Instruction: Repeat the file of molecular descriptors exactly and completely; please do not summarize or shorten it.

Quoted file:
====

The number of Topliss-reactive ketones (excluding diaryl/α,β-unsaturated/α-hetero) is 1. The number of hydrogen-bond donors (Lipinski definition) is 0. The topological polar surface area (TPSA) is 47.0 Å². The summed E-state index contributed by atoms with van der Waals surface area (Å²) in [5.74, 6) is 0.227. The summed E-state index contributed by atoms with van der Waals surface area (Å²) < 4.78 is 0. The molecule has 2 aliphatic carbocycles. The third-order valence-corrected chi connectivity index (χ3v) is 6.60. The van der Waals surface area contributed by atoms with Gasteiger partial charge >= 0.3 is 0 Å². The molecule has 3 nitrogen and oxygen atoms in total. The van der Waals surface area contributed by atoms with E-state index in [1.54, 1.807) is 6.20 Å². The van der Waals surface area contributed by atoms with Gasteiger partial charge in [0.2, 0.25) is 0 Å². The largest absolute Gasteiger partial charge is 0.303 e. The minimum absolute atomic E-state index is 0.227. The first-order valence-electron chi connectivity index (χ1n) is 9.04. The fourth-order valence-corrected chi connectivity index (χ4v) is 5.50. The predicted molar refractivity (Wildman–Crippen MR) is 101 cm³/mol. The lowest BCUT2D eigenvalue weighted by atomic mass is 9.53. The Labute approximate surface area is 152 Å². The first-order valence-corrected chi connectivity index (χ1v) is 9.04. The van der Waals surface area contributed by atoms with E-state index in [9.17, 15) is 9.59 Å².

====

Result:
The number of Topliss-reactive ketones (excluding diaryl/α,β-unsaturated/α-hetero) is 1. The number of hydrogen-bond donors (Lipinski definition) is 0. The topological polar surface area (TPSA) is 47.0 Å². The summed E-state index contributed by atoms with van der Waals surface area (Å²) in [5.74, 6) is 0.227. The summed E-state index contributed by atoms with van der Waals surface area (Å²) < 4.78 is 0. The molecule has 2 aliphatic carbocycles. The third-order valence-corrected chi connectivity index (χ3v) is 6.60. The van der Waals surface area contributed by atoms with Gasteiger partial charge >= 0.3 is 0 Å². The molecule has 3 nitrogen and oxygen atoms in total. The van der Waals surface area contributed by atoms with E-state index in [1.54, 1.807) is 6.20 Å². The van der Waals surface area contributed by atoms with Gasteiger partial charge in [0.2, 0.25) is 0 Å². The largest absolute Gasteiger partial charge is 0.303 e. The minimum absolute atomic E-state index is 0.227. The first-order valence-electron chi connectivity index (χ1n) is 9.04. The fourth-order valence-corrected chi connectivity index (χ4v) is 5.50. The predicted molar refractivity (Wildman–Crippen MR) is 101 cm³/mol. The lowest BCUT2D eigenvalue weighted by atomic mass is 9.53. The Labute approximate surface area is 152 Å². The first-order valence-corrected chi connectivity index (χ1v) is 9.04. The van der Waals surface area contributed by atoms with E-state index in [9.17, 15) is 9.59 Å².